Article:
Selenium – A Powerful Antioxidant

Selenium – A Powerful Antioxidant
Selenium is a micromineral and a powerful antioxidant which protects your body from damaging free radicals. It also acts in a protective capacity throughout the body. In this article I will be discussing this nutrient in greater detail and providing you with a summary of its main functions, the best food sources, the recommended daily allowances (RDAs) and the potentially adverse effects of consuming too much or too little.


Selenium was discovered in 1818 by two Swedish chemists Jons Jakob Berzelius and J. G. Gahn who were studying the chemicals within sulphuric acid. During their studies they discovered that these chemicals contained a new element which became known as selenium.


The main role of selenium in the human body is to act in a protective role as an antioxidant. It protects the body from oxygen related damage, prevents certain types of cancer, prevents heart disease, prevents joint inflammation and reduces the symptoms of arthritis. This nutrient has also been linked with potentially slowing the progression of the human immunodeficiency virus (HIV) although more research is needed to confirm this suggestion.

3) RDA:

You need to consume more selenium as you get older. Children aged between 0 and 6 months are advised to consume 0.015 milligrams (mg) of this nutrient each day. This requirement increases to 0.04mg per day for children aged between 9 and 13 years. The RDA for adults aged 14 years and older is 0.055mg per day. The tolerable upper limit (TUL) for this nutrient is 0.4mg per day.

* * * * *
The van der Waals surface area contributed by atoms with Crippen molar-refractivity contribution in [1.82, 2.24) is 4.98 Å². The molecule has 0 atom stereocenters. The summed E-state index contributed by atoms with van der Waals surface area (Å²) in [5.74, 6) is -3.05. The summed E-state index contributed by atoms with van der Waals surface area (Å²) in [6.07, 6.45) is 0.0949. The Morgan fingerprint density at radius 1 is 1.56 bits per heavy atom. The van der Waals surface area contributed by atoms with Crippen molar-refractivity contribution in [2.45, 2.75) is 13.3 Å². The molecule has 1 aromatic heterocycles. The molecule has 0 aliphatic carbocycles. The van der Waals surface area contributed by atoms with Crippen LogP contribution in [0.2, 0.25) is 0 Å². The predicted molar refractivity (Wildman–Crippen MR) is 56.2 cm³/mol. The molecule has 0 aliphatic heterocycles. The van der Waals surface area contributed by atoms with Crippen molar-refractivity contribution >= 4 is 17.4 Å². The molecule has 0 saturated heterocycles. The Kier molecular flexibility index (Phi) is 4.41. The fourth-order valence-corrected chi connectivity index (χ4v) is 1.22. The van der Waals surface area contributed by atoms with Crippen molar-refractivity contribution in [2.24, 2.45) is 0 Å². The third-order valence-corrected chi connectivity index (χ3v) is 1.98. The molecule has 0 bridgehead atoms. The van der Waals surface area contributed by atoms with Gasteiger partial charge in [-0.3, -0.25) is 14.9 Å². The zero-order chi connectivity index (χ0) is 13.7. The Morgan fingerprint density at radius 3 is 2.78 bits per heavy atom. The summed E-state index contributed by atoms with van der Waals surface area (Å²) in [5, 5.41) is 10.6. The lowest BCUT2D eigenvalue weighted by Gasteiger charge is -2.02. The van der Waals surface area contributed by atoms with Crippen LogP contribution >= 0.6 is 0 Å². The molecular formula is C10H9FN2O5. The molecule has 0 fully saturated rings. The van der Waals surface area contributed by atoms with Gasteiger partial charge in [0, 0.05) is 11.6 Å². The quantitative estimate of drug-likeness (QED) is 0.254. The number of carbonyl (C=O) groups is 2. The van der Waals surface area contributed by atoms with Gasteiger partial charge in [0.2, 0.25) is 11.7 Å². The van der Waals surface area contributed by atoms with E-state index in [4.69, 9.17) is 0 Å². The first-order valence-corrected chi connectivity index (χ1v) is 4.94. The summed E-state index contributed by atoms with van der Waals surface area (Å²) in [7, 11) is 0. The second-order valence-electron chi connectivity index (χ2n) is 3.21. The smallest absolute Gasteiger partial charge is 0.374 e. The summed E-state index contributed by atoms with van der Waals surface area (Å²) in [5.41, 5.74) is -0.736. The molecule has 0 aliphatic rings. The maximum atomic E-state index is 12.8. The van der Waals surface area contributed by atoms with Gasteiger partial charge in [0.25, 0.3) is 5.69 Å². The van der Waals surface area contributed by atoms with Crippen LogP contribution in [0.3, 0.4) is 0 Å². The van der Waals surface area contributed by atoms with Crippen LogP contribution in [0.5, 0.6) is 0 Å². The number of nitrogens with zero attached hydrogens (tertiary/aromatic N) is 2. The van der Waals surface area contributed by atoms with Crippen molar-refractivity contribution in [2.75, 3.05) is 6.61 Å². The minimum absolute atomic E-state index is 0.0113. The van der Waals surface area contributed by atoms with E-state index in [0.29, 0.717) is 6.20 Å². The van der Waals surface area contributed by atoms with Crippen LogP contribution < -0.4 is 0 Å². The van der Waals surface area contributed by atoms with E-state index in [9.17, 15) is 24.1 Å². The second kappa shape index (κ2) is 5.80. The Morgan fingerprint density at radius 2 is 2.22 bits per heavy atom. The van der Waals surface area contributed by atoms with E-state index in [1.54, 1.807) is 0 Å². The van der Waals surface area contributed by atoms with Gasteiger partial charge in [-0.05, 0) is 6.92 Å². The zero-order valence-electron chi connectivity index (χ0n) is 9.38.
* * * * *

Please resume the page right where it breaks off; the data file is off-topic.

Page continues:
Nuts and fish are two of the best selenium foods. Some of the richest sources include Brazil nuts (1.92mg per 100g), mixed nuts (0.42mg per 100g), salmon (0.038mg per 100g) and shrimp (0.048mg per 100g).


Selenium overdoses are normally the result of excessive supplement consumption. When an overdose does occur it is referred to as selenosis. The symptoms of selenosis include bad breath, fatigue, gastrointestinal problems, irritability, mild nerve damage and white blotchy nails.


Dietary selenium deficiencies are very rare and are normally only observed in countries where the soil has a very low selenium concentration. Intravenous feeding and serious gastrointestinal problems can also cause a deficiency. The symptoms of deficiency include Kashin-Beck disease (a bone and joint disorder), Keshan disease (a heart disorder), myxedematous endemic cretinism (a disease that causes mental retardation) and osteoarthritis (the chronic breakdown of cartilage in the joints).

Tom Parker owns Free Fitness Tips – a fantastic source of free, impartial fitness advice. You can learn more about selenium and the other microminerals by visiting his website.